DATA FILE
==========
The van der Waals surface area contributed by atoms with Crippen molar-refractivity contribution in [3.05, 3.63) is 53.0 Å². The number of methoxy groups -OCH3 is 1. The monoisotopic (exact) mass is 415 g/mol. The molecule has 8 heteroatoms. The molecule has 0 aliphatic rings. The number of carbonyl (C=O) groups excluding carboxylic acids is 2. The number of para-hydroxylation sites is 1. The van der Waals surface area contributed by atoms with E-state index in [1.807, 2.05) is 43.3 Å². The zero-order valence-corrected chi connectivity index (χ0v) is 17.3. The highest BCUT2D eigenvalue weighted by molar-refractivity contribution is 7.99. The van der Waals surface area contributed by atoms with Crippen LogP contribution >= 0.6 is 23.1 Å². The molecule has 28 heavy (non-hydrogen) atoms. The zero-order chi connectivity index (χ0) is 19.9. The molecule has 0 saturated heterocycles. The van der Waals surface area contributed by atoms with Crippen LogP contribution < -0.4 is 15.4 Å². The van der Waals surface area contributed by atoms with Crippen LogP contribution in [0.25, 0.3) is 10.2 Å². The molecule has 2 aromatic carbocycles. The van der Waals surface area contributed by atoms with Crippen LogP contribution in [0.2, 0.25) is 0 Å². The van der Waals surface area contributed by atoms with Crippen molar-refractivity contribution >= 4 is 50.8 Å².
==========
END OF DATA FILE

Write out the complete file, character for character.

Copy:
The van der Waals surface area contributed by atoms with Crippen molar-refractivity contribution in [3.05, 3.63) is 53.0 Å². The number of methoxy groups -OCH3 is 1. The monoisotopic (exact) mass is 415 g/mol. The molecule has 8 heteroatoms. The molecule has 0 aliphatic rings. The number of carbonyl (C=O) groups excluding carboxylic acids is 2. The number of para-hydroxylation sites is 1. The van der Waals surface area contributed by atoms with E-state index in [1.807, 2.05) is 43.3 Å². The zero-order valence-corrected chi connectivity index (χ0v) is 17.3. The highest BCUT2D eigenvalue weighted by molar-refractivity contribution is 7.99. The van der Waals surface area contributed by atoms with Crippen LogP contribution >= 0.6 is 23.1 Å². The molecule has 28 heavy (non-hydrogen) atoms. The zero-order chi connectivity index (χ0) is 19.9. The molecule has 0 saturated heterocycles. The van der Waals surface area contributed by atoms with Crippen LogP contribution < -0.4 is 15.4 Å². The van der Waals surface area contributed by atoms with Crippen LogP contribution in [0.25, 0.3) is 10.2 Å². The molecule has 2 aromatic carbocycles. The van der Waals surface area contributed by atoms with Crippen LogP contribution in [0.2, 0.25) is 0 Å². The van der Waals surface area contributed by atoms with Crippen molar-refractivity contribution >= 4 is 50.8 Å².